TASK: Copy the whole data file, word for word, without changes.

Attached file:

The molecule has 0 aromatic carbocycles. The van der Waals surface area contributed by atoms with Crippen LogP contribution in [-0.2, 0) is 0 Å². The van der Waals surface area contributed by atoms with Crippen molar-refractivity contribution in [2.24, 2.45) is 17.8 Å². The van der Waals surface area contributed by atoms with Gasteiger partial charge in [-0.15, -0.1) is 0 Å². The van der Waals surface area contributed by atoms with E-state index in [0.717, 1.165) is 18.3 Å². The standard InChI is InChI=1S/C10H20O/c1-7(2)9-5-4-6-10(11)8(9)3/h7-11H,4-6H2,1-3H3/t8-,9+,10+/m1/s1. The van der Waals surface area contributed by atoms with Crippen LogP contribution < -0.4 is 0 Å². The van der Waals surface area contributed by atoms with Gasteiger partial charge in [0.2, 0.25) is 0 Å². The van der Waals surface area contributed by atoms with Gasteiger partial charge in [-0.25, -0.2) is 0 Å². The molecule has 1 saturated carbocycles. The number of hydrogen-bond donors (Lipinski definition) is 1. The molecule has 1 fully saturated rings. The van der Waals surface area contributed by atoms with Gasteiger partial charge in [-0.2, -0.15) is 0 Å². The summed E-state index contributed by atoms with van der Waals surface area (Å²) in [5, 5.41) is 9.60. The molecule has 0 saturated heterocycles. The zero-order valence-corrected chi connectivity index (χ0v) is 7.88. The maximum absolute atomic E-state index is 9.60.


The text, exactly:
The molecule has 0 aromatic carbocycles. The van der Waals surface area contributed by atoms with Crippen LogP contribution in [-0.2, 0) is 0 Å². The van der Waals surface area contributed by atoms with Crippen molar-refractivity contribution in [2.24, 2.45) is 17.8 Å². The van der Waals surface area contributed by atoms with Gasteiger partial charge in [-0.15, -0.1) is 0 Å². The van der Waals surface area contributed by atoms with E-state index in [0.717, 1.165) is 18.3 Å². The standard InChI is InChI=1S/C10H20O/c1-7(2)9-5-4-6-10(11)8(9)3/h7-11H,4-6H2,1-3H3/t8-,9+,10+/m1/s1. The van der Waals surface area contributed by atoms with Crippen LogP contribution < -0.4 is 0 Å². The van der Waals surface area contributed by atoms with Gasteiger partial charge in [0.2, 0.25) is 0 Å². The van der Waals surface area contributed by atoms with Gasteiger partial charge in [-0.25, -0.2) is 0 Å². The molecule has 1 saturated carbocycles. The number of hydrogen-bond donors (Lipinski definition) is 1. The molecule has 1 fully saturated rings. The van der Waals surface area contributed by atoms with Gasteiger partial charge in [-0.2, -0.15) is 0 Å². The summed E-state index contributed by atoms with van der Waals surface area (Å²) in [5, 5.41) is 9.60. The molecule has 0 saturated heterocycles. The zero-order valence-corrected chi connectivity index (χ0v) is 7.88. The maximum absolute atomic E-state index is 9.60.